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‘Moore’s Law Has Come to Entrepreneurship’

Investors Advise Entrepreneurs at UCSB

A roomful of audience members in UCSB’s Corwin Pavillion held up their hands when venture capitalist Keval Desai asked how many of them were hoping to fund new companies within the next year even though Randy Churchill of Pricewaterhouse Coopers told them that 16 venture deals — far less than the number of raised hands — had been signed in the tri-counties so far this year.

Still, hope sprang eternal at a recent event cohosted by the MIT Central Coast Enterprise Forum and UCSB’s Technology Management Program called the “Raising Venture Capital: Some of the Important Rules Have Changed.”

And the news from presenters was not all doom and gloom. Despite high unemployment and uncertainty creating an environment in which deal terms tend to favor investors rather than entrepreneurs, those market conditions mean that venture capitalists are on the prowl.

Moreover, as Desai — a graduate of UCSB and partner at Silicon Valley VC firm, InterWest Partners — pointed out, the costs of launching a tech company are lower than they’ve ever been. “Moore’s law has come to entrepreneurship,” he said, referencing the rule of thumb attributed to Intel cofounder Gordon E. Moore, who hypothesized more or less correctly in 1965 that the data capacity of a silicon chip would double every two years.

That same capacity, which has revolutionized computing over and over, has also slashed the need for capital and allowed tech startups to test their products on the fly. Desai pointed out that Gillette invested $1 billion in the Mach 3 razor before bringing it to market while the Google founders spent just a tiny fraction of that before introducing what would become the most dominant technology company on the planet.

This news may not have been especially welcoming to those not working in the three fields most attractive to venture capitalists: life sciences, energy, and software. One man who paid the $40 entrance fee for the event looking to find financing to market a material he designed that can seal leaks in oil wells — a product that BP might have found useful a year and a half ago — complained that at some point investors stopped staking a claim in products and started making loans instead.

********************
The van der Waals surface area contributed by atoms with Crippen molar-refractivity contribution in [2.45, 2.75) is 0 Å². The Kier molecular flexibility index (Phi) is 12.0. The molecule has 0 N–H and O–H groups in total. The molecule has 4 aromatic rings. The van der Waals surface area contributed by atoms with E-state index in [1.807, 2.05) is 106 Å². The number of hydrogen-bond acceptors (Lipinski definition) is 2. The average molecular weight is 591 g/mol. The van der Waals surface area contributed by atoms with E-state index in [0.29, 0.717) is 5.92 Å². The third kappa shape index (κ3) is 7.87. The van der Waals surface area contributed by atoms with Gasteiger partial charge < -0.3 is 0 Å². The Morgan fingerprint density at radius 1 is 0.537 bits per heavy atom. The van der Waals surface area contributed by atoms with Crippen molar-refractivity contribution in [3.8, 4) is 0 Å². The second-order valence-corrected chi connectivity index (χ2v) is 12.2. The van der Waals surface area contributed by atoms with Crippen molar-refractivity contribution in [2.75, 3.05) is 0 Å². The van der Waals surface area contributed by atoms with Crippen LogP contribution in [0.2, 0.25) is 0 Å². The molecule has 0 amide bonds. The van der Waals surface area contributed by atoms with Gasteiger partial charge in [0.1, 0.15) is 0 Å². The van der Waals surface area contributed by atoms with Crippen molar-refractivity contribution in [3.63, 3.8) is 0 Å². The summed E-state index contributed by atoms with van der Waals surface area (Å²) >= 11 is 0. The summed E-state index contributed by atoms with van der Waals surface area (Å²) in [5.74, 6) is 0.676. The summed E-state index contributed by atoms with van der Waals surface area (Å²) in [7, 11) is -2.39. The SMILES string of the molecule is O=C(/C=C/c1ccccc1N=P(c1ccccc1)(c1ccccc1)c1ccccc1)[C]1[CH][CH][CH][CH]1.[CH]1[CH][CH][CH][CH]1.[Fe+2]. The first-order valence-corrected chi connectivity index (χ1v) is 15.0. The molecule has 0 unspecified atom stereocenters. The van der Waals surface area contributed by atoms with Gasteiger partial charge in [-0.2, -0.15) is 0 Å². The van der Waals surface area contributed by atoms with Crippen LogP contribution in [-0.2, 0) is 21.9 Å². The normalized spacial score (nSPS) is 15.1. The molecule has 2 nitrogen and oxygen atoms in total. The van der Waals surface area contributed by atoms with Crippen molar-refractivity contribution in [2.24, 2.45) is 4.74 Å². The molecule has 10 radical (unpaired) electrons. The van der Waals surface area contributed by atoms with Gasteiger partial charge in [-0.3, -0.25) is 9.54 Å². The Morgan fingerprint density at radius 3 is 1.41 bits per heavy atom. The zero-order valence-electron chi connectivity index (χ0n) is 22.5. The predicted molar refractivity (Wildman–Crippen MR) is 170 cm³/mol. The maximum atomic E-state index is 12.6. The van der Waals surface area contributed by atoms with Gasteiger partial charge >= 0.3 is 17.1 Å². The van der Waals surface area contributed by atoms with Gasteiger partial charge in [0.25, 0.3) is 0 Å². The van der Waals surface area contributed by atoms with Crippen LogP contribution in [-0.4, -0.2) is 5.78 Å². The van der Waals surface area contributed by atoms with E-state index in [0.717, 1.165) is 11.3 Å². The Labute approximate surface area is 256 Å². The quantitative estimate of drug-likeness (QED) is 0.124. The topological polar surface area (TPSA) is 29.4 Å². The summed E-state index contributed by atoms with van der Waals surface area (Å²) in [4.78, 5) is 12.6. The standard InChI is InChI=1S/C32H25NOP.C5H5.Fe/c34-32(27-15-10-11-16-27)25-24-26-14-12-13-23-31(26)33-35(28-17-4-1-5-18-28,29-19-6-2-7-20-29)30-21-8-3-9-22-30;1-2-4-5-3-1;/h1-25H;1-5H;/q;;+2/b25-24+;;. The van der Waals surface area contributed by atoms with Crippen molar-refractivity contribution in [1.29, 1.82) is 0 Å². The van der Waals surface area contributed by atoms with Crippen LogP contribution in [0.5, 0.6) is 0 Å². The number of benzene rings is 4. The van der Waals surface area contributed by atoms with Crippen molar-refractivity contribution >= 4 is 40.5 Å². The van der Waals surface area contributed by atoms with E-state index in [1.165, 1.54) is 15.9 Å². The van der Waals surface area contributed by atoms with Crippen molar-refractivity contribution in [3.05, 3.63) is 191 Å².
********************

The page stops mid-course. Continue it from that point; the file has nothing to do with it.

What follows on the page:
Lance Helfert, cofounder and president of Montecito-based West Coast Asset Management, a private equity investment firm, did not exactly confirm this inventor’s claims, but he did say that he did his utmost to hedge his investment when taking on a new business. Therefore, he warned entrepreneurs to cross their t’s and dot their i’s, make sure their business plans prioritize liquidity, and not to overestimate revenue. In order to impress the hands-on nature of his investing style, he featured a PowerPoint slide quoting a fortune cookie he once ate that read, “Eyes believe what they see, ears believe others.”

The event was the first in a joint venture between the MIT Central Coast Enterprise Forum and UCSB Technology Management Program. Peter Hartman, chairman of the forum, said that there are a lot of great entrepreneurship organizations in town, but they don’t cooperate enough.

“We want to bring in a younger crowd and expand our events to younger people in the community,” said Forum Marketing Chair Kyle Ashby. “UCSB is the best place for that.”

Ashby added that, in the near future, a some UCSB professors will sit on the forum board while forum members will mentor UCSB students.

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